Background: Human immunodeficiency virus (HIV) infection is associated with abnormalities in T-regulatory (T-reg) cells, but the effect of HIV on the naive (CD45RO−) and memory (CD45RO+) CD25+CD127loCD4+ T-reg cell subsets has not been defined.
Methods: We measured the absolute number and relative percentage of total, naive, and memory T-reg cells in HIV-infected subjects and compared these parameters with their CD4+ T cells, viral load, levels of immune activation, and pathogen-specific immunity.
Results: HIV infection was associated with an increased percentage of memory CD25+CD127loCD4+ T-reg cells and a decreased percentage of naive CD25+CD127loCD4+ T-reg cells as CD4+ T cells declined. The level of HIV viremia inversely correlated with total, memory, and naive CD25+CD127loCD4+ T-reg cell numbers and percentage of naive CD25+CD127loCD4+ T-reg cells. Lower total, memory, and naive CD25+CD127loCD4+ T-cell numbers were associated with higher levels of immune activation, whereas a higher percentage of CD25+CD127loCD4+ T-reg cells was associated with lower Candida- and HIV-specific immune responses.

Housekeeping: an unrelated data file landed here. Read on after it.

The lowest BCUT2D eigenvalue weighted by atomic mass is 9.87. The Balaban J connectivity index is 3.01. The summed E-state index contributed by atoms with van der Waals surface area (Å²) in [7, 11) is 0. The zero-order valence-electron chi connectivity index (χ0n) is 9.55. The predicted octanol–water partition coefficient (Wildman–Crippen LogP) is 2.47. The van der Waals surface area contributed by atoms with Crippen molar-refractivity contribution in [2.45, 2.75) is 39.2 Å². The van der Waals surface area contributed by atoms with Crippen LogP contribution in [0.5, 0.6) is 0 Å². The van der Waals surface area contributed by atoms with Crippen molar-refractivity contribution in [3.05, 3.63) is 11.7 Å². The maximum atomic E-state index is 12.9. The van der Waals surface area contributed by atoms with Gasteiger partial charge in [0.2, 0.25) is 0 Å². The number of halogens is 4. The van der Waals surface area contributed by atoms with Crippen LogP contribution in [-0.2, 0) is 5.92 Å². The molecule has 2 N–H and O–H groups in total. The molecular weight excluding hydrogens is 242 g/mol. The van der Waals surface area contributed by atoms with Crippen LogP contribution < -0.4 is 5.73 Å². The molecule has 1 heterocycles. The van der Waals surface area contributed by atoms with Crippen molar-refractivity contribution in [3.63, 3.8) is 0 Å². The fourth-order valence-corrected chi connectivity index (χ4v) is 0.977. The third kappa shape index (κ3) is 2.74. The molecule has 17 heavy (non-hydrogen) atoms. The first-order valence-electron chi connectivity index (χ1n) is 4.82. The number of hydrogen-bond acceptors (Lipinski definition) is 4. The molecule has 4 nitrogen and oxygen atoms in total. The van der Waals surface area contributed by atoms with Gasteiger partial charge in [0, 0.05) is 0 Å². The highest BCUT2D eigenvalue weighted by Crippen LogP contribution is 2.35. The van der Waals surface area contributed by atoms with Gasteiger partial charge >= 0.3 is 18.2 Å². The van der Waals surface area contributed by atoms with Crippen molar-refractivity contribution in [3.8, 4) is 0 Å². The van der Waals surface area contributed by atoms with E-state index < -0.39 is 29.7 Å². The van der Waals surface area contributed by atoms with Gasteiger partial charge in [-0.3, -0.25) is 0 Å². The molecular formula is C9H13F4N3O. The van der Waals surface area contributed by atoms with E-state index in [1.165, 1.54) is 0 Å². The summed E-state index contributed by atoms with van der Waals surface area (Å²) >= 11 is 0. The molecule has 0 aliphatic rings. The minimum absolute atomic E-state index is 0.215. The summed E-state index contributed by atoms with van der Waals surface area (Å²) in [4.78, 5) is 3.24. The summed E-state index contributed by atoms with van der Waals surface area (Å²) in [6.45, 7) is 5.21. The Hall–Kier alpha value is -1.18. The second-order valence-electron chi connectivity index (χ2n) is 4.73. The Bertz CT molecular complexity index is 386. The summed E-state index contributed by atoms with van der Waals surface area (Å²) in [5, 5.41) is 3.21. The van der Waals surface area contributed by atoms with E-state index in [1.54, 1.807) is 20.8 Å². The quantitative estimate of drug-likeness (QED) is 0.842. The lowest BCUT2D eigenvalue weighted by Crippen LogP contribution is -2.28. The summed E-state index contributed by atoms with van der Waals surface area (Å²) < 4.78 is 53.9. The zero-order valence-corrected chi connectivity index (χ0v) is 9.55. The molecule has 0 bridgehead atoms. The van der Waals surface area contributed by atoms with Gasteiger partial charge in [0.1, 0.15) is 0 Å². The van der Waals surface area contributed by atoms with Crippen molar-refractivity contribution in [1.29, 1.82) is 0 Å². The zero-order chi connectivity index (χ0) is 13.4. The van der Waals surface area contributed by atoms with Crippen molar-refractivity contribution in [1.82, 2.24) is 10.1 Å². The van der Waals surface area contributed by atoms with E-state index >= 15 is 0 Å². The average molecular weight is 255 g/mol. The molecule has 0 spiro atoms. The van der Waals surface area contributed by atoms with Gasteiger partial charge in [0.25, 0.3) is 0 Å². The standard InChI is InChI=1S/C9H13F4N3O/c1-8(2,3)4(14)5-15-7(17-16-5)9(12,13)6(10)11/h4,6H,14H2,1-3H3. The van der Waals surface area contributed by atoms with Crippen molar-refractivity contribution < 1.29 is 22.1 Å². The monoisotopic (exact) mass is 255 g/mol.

Conclusions: These observations suggest that CD25+CD127loCD4+ T-reg cells contribute to the immunodeficiency seen in HIV disease.